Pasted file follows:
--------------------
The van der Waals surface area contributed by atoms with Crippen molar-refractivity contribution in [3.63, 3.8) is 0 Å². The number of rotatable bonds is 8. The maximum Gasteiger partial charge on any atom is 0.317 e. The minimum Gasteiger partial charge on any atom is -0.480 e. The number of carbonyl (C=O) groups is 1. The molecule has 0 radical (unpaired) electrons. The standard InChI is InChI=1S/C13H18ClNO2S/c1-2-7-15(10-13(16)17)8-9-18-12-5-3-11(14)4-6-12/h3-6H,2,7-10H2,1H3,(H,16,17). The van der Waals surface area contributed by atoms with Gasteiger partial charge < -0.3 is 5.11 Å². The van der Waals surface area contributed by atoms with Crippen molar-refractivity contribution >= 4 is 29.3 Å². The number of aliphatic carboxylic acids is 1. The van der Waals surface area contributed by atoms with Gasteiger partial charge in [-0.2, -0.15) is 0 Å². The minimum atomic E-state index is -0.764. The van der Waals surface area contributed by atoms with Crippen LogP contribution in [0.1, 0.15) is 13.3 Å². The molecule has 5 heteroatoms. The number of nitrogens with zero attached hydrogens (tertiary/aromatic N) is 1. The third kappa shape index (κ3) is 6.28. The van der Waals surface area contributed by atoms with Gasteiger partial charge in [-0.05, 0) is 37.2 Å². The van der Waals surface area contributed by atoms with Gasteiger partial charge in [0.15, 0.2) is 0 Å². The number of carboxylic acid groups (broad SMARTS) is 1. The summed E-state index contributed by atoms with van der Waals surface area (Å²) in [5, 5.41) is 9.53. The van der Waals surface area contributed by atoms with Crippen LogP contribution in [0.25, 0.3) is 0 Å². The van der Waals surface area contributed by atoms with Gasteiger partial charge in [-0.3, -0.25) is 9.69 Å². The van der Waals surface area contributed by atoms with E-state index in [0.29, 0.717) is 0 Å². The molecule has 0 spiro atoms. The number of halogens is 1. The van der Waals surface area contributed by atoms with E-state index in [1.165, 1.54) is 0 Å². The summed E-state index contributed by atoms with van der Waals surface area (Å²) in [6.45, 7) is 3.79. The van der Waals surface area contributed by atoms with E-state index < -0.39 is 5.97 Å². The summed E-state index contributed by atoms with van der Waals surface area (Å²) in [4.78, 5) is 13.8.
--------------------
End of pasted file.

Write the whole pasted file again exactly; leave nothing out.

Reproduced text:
The van der Waals surface area contributed by atoms with Crippen molar-refractivity contribution in [3.63, 3.8) is 0 Å². The number of rotatable bonds is 8. The maximum Gasteiger partial charge on any atom is 0.317 e. The minimum Gasteiger partial charge on any atom is -0.480 e. The number of carbonyl (C=O) groups is 1. The molecule has 0 radical (unpaired) electrons. The standard InChI is InChI=1S/C13H18ClNO2S/c1-2-7-15(10-13(16)17)8-9-18-12-5-3-11(14)4-6-12/h3-6H,2,7-10H2,1H3,(H,16,17). The van der Waals surface area contributed by atoms with Gasteiger partial charge < -0.3 is 5.11 Å². The van der Waals surface area contributed by atoms with Crippen molar-refractivity contribution >= 4 is 29.3 Å². The number of aliphatic carboxylic acids is 1. The van der Waals surface area contributed by atoms with Gasteiger partial charge in [-0.2, -0.15) is 0 Å². The minimum atomic E-state index is -0.764. The van der Waals surface area contributed by atoms with Crippen LogP contribution in [0.1, 0.15) is 13.3 Å². The molecule has 5 heteroatoms. The number of nitrogens with zero attached hydrogens (tertiary/aromatic N) is 1. The third kappa shape index (κ3) is 6.28. The van der Waals surface area contributed by atoms with Gasteiger partial charge in [-0.05, 0) is 37.2 Å². The van der Waals surface area contributed by atoms with Gasteiger partial charge in [0.15, 0.2) is 0 Å². The number of carboxylic acid groups (broad SMARTS) is 1. The summed E-state index contributed by atoms with van der Waals surface area (Å²) in [5, 5.41) is 9.53. The van der Waals surface area contributed by atoms with Crippen LogP contribution in [0.25, 0.3) is 0 Å². The van der Waals surface area contributed by atoms with Gasteiger partial charge in [-0.3, -0.25) is 9.69 Å². The van der Waals surface area contributed by atoms with E-state index in [0.29, 0.717) is 0 Å². The molecule has 0 spiro atoms. The number of halogens is 1. The van der Waals surface area contributed by atoms with E-state index in [1.165, 1.54) is 0 Å². The summed E-state index contributed by atoms with van der Waals surface area (Å²) in [6.45, 7) is 3.79. The van der Waals surface area contributed by atoms with E-state index < -0.39 is 5.97 Å². The summed E-state index contributed by atoms with van der Waals surface area (Å²) in [4.78, 5) is 13.8.